Lymphopenia is a condition in which there is a lower-than-normal number of lymphocytes (a type of white blood cell) in the blood. Also called lymphocytic leukopenia and lymphocytopenia.
The current COVID-19 pandemic caused by severe acute respiratory syndrome coronavirus 2 (SARS-CoV-2) continues to spread and cause disease and death in many countries even today. At present, there is no effective treatment. A recent study published on the preprint server bioRxiv in August 2020 reports the potential of a new class of drugs called CAR NK cells, which could be used off-the-shelf to treat this disease.
A recent case study published in the Journal of Applied Laboratory Medicine in August 2020 illustrates this with its finding of persistent seronegativity in a patient confirmed to be SARS-CoV-2 positive.
Patients with severe acute respiratory syndrome coronavirus 2 (SARS-CoV-2) infection often complain of fatigue, but now a new study shows that it also causes severe and frequent fatigue in those who recover after mild illness too.
Now, a new study by researchers at Saarland University, Germany, and published on the preprint server medRxiv in July 2020 shows that there are higher levels of anti-SARS-CoV-2 T cells, which show significant alterations in the phenotype and function.
A cellular therapy tested on 13 intubated patients with mechanical ventilation has shown to be efficient for the clinical improvement of critical cases of COVID-19.
As experts in hematology HORIBA UK Ltd, Medical announces that the Company has published a white paper entitled, ‘COVID-19 screening, prognosis and severity assessment with biomarkers for management of patients’.
A new study published on the preprint server medRxiv in June 2020 describes differences in the adaptive and innate immune response in mild, moderate, and severe COVID-19. This may mean that permanent immune responses occur only in patients who recover from severe COVID-19.
A new study published on the preprint server bioRxiv in June 2020 shows that T cell responses in COVID-19 patients are broader and more robust in severe disease and are explicitly directed against spike, memory, and ORF3a proteins.
A new study by researchers in the Netherlands and published on the preprint server bioRxiv in June 2020 describes the differences in T and B cell responses seen in patients with severe COVID-19.
A new study published on the preprint server medRxiv in June 2020 shows that immune cells, antibody levels, cytokine levels, and viral loads contribute to the sex difference seen in response to severe acute respiratory syndrome coronavirus 2 (SARS-CoV-2).
Spain is one of the European countries besides the UK and Italy that was particularly hard hit by the coronavirus pandemic in March.
A new report by researchers from Thailand's Mahidol University and published on the preprint server medRxiv in May 2020 reports that the clinical severity of COVID-19 may be linked to the genetic makeup of the patient in addition to external factors.
An anti-inflammatory drug Ruxolitinib has shown promising results in the treatment of severe coronavirus disease COVID-19. The study titled, “Ruxolitinib in treatment of severe coronavirus disease 2019 (COVID-19): A multicenter, single-blind, randomized controlled trial,” was published as a pre-proof for the Journal of Allergy and Clinical Immunology.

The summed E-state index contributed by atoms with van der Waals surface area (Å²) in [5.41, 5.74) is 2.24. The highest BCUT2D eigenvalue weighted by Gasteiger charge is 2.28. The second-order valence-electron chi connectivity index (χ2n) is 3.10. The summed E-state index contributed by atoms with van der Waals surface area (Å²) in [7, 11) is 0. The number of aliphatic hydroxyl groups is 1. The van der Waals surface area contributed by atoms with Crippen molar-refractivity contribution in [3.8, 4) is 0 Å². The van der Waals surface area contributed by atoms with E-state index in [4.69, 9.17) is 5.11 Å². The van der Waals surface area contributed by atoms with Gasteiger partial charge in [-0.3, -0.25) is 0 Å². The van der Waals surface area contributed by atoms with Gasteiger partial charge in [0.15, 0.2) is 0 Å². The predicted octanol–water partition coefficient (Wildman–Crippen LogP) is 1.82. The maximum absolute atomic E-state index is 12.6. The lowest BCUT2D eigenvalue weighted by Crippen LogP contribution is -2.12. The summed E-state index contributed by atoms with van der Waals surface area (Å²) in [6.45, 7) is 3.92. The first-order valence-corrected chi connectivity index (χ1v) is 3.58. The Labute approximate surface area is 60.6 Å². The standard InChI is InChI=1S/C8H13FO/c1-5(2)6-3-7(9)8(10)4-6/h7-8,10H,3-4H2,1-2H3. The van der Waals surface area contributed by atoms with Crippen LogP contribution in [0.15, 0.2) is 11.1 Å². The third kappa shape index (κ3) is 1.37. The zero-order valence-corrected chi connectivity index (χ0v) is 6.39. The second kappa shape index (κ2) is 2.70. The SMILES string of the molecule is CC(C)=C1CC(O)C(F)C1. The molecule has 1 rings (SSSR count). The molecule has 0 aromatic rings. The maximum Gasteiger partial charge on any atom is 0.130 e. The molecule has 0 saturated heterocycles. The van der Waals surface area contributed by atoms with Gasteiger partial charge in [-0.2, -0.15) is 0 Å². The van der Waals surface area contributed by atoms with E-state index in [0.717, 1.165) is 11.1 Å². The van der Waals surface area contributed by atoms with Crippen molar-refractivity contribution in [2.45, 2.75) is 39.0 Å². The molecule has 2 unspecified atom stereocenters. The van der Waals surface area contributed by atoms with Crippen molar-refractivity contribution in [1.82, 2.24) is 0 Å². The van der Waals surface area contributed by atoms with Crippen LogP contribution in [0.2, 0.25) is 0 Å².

The adoptive T-cell therapy ADP-A2M4, which is engineered to express a T-cell receptor (TCR) directed against the MAGE-A4 cancer antigen, achieved responses in patients with multiple solid tumor types, including synovial sarcoma, head and neck cancer and lung cancer, according to results from a Phase I clinical trial led by researchers at The University of Texas MD Anderson Cancer Center.
A transgenic mouse developed at Cincinnati Children's to model the deadly childhood immune disease HLH (hemophagocytic lymphohistiocytosis) may play a key role in saving lives during the COVID-19 virus pandemic.
The hypothesis that blood clotting disorders may explain some of the worst symptoms of COVID-19, including respiratory failure and pulmonary fibrosis, was suggested in mid-April by researchers in Brazil affiliated with the University of São Paulo's Medical School (FM-USP) via an article accepted for publication by the Journal of Thrombosis.
A new case report released on the preprint server medRxiv* provides a detailed longitudinal analysis of the immune response associated with a fatal case of coronavirus disease (COVID-19). It highlights the need for addressing the source of hyper inflammation in the treatment approach.
Q (Prof. Singer): What do you think about the comorbidities and the age of the patients in the treatment of COVID-19? Is the mortality higher in elderly patients as it is reported from recent papers?
Emerging concerns that common antihypertensive treatment approaches with angiotensin-converting enzyme inhibitors (ACEIs) and angiotensin receptor blockers (ARBs) – jointly known as renin-angiotensin-aldosterone system (RAAS) inhibitors – may exert a negative effect in COVID-19 patients are not grounded in scientific evidence, as reported by researchers in a recent review article published in Mayo Clinic Proceedings journal.
A study published in the journal The Lancet in March 2020 reports on three clusters of COVID-19 that happened in Singapore in February 2020. The first was because of a tour group, the second a company conference, and the third a church gathering.